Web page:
There should be little doubt that the ritual of afternoon tea is a particularly British one. But in case you don’t believe me, I’d urge you to consult Alan Davidson’s indispensable Oxford Companion to Food, which is the last word on matters such as this.

Not only does he say that afternoon tea ‘essentially British’, it appears that one of the first literary references to the taking of tea or coffee in the afternoon mentions my very own home town of Harrogate in North Yorkshire. Indeed, you could say that as home to the world famous Bettys Tea Rooms, Harrogate remains the beating heart of the traditional British afternoon tea.

As a native of Harrogate and frequent customer of Bettys, I was obviously the ideal man to sample the new afternoon tea menu at Sketch, Pierre Gagnaire’s multi-roomed pleasure dome on Conduit Street in Mayfair. The question is though, can a French chef’s afternoon tea, served by a suave, silver-tongued, smartly dressed French Maitre D’ embody everything that is good about such a quintessentially British occasion? The delicate cup of darjeeling, dainty cucumber sandwich, a scone with clotted cream and delicious cakes.

Evidently the French do have certain advantages when it comes to putting together a decent tea, because the tradition of the pâtissier means that they have almost cornered the market in tasty little sweetmeats – macaroons, éclairs, tartes fines etc. But having seen a waiter almost faint in Mariage Frères in Paris when I asked for milk to go with my €11 cup of tippy orange pekoe, I still had some worries over what M. Gagnaire would be serving up.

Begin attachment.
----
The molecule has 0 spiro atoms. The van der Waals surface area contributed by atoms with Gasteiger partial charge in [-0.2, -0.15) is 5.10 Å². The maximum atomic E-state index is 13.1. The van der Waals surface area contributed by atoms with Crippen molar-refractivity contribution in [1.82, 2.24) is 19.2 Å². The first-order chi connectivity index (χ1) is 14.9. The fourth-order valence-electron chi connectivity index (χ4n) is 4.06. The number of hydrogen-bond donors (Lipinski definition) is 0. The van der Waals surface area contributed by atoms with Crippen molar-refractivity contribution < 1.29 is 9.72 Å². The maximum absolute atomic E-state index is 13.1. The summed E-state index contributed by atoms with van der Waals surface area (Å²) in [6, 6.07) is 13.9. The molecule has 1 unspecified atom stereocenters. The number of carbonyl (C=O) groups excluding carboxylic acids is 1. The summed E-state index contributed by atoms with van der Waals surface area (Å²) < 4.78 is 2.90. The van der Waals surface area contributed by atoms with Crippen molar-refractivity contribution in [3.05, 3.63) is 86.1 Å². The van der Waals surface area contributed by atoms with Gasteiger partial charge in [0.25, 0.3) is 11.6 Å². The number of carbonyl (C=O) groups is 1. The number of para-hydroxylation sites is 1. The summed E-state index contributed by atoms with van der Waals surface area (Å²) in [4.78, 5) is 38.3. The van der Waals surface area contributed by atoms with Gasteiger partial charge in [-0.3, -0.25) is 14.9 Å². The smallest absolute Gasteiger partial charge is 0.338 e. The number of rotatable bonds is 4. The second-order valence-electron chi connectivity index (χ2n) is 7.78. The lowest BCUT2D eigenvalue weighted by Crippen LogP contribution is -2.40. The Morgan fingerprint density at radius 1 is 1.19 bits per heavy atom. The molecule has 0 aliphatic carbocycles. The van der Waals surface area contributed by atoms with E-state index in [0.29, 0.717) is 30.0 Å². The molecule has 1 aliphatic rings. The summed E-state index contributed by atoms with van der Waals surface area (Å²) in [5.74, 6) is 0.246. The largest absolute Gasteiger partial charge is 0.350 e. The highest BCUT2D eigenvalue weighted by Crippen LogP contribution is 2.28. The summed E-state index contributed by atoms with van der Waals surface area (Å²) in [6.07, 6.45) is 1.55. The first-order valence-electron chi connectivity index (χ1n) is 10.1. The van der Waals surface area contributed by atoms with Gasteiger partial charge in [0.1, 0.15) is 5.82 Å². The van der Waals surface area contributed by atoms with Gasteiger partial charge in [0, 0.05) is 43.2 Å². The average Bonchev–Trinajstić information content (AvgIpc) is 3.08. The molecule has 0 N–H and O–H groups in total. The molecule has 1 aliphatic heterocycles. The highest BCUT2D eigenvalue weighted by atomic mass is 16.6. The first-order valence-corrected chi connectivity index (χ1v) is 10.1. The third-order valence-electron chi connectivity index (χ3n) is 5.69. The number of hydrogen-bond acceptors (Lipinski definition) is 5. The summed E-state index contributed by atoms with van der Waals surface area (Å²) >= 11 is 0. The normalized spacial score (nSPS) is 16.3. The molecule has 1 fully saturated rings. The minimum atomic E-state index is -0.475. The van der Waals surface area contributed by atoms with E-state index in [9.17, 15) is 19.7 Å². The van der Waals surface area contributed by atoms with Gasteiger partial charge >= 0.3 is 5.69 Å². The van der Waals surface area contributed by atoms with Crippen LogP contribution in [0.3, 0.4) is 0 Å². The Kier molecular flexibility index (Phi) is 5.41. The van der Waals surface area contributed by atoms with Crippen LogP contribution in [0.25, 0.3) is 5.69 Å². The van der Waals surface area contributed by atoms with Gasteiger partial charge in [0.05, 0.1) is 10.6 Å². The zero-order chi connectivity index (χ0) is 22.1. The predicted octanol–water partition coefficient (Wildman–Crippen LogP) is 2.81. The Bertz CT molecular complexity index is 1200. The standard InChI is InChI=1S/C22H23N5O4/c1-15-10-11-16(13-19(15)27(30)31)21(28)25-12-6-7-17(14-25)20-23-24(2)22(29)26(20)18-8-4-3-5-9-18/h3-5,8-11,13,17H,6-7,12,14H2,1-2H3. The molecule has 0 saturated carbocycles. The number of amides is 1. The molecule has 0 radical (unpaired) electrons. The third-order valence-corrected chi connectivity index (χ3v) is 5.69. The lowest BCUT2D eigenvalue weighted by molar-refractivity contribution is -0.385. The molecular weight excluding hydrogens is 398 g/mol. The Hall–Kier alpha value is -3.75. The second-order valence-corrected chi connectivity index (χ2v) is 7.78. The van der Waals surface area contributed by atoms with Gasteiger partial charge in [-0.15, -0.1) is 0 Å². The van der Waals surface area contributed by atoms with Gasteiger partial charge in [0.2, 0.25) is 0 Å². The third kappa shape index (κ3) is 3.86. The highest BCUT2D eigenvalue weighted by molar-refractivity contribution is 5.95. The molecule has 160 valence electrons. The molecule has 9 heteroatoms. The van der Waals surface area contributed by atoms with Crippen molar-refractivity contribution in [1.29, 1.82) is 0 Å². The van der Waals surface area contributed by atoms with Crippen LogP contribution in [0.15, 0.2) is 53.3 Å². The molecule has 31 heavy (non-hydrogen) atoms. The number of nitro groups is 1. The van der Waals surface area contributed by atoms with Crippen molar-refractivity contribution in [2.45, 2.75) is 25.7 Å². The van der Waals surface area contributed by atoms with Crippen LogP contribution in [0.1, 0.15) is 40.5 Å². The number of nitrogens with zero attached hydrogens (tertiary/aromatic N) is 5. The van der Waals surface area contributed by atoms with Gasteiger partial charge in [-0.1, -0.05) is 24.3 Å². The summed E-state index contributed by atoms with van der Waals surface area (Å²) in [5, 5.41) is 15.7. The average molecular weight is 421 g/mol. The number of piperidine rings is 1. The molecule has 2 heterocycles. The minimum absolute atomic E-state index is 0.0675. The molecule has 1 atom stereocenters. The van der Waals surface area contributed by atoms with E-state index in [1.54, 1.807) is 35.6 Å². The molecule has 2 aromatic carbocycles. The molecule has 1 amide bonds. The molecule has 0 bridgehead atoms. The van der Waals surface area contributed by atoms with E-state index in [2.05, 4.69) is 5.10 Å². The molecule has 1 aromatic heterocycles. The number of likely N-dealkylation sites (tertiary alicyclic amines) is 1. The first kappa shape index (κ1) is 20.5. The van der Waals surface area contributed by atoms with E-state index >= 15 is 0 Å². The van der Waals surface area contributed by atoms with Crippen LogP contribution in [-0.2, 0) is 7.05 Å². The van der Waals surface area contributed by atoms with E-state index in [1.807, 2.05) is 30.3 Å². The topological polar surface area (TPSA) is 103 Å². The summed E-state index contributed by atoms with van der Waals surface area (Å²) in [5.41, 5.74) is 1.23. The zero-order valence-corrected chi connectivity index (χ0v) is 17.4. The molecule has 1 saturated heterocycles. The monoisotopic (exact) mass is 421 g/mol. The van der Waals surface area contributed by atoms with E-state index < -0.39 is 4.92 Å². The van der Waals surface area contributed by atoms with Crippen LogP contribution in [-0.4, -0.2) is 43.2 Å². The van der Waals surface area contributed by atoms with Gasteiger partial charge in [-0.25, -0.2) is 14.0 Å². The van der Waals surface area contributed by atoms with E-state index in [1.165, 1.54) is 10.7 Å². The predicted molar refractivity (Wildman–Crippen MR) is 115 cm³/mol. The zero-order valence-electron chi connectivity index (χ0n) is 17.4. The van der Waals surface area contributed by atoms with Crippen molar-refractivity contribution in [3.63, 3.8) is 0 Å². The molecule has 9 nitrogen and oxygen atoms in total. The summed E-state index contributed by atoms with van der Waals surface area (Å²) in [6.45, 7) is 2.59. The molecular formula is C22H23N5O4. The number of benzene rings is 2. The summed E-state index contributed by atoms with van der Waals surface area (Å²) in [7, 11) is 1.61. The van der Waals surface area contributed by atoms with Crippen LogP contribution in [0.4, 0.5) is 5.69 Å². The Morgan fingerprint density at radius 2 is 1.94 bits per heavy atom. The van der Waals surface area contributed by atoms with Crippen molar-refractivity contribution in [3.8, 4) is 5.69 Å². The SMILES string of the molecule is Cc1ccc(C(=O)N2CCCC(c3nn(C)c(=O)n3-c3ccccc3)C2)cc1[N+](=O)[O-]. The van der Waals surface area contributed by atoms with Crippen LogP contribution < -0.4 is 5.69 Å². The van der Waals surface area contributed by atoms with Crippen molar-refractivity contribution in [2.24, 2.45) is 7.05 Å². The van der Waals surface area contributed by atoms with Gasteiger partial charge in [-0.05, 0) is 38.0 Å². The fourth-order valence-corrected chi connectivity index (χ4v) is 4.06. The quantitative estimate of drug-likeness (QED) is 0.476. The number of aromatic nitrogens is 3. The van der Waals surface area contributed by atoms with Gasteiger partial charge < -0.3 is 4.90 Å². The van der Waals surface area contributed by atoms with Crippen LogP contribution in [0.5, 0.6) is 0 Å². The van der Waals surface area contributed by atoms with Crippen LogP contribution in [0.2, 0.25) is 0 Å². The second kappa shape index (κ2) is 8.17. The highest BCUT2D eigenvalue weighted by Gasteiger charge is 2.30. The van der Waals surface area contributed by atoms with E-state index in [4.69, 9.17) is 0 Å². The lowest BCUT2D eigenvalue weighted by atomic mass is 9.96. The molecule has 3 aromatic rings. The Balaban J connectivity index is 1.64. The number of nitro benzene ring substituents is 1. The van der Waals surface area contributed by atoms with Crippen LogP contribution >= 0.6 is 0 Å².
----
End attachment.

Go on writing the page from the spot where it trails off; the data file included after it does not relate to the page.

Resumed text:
Afternoon tea at Sketch takes place in the Glade, a room that has been completely redesigned by Carolyn Quatermaine and Didier Mahieu: the walls were decorated with decoupaged tress, which actually reminded me of Manet’s famous painting Le dejeuner sur l’herbe, so I half expected to see a couple of naked women and chaps with beards taking their tea and cake. Instead, there were plenty of black-clad waiters and waitresses serving up rather smart looking plates of sandwiches to a hungry and mostly female crowd.

The new menu consists of thirteen different items, so even at £32 a head, it is pretty good value for both the quality on offer and the decoupaged environs. I’m not going to talk you though every single mouthful, but it was a measure of the quality and execution of the food that each stood item stood out from the last, and the tea did not descend into a dull procession of sandwich, followed by scone, followed by cake.

However, there were a couple of standouts, and as expected they were from the top tier of the stand, i.e. the patisserie. I managed to overcome that inbuilt aversion to blue food to scoff a blueberry eclair, which was light, fresh, fruity, sweet and delicious. Just as good was the yuzu and macadamia nut tart, which was a bit of a taste of the Pacific Rim with a French twist. An honourable mention should also go to the scone which was exemplary and would have graced the tables of Harrogate’s finest.

To round things off they have a decent selection of teas, or if you want to really splash out go for a glass of champagne or, in this jubilee year, Her Majesty’s favourite cocktail, a dubious concoction of Dubonnet and gin.

So if you’re in the mood for an afternoon tea with a touch of entente cordiale then Sketch is your spot. It isn’t quite the traditional British afternoon tea – no grand hotel dining room, tinkling ivories or penguin suited waiters – but certainly no worse for that.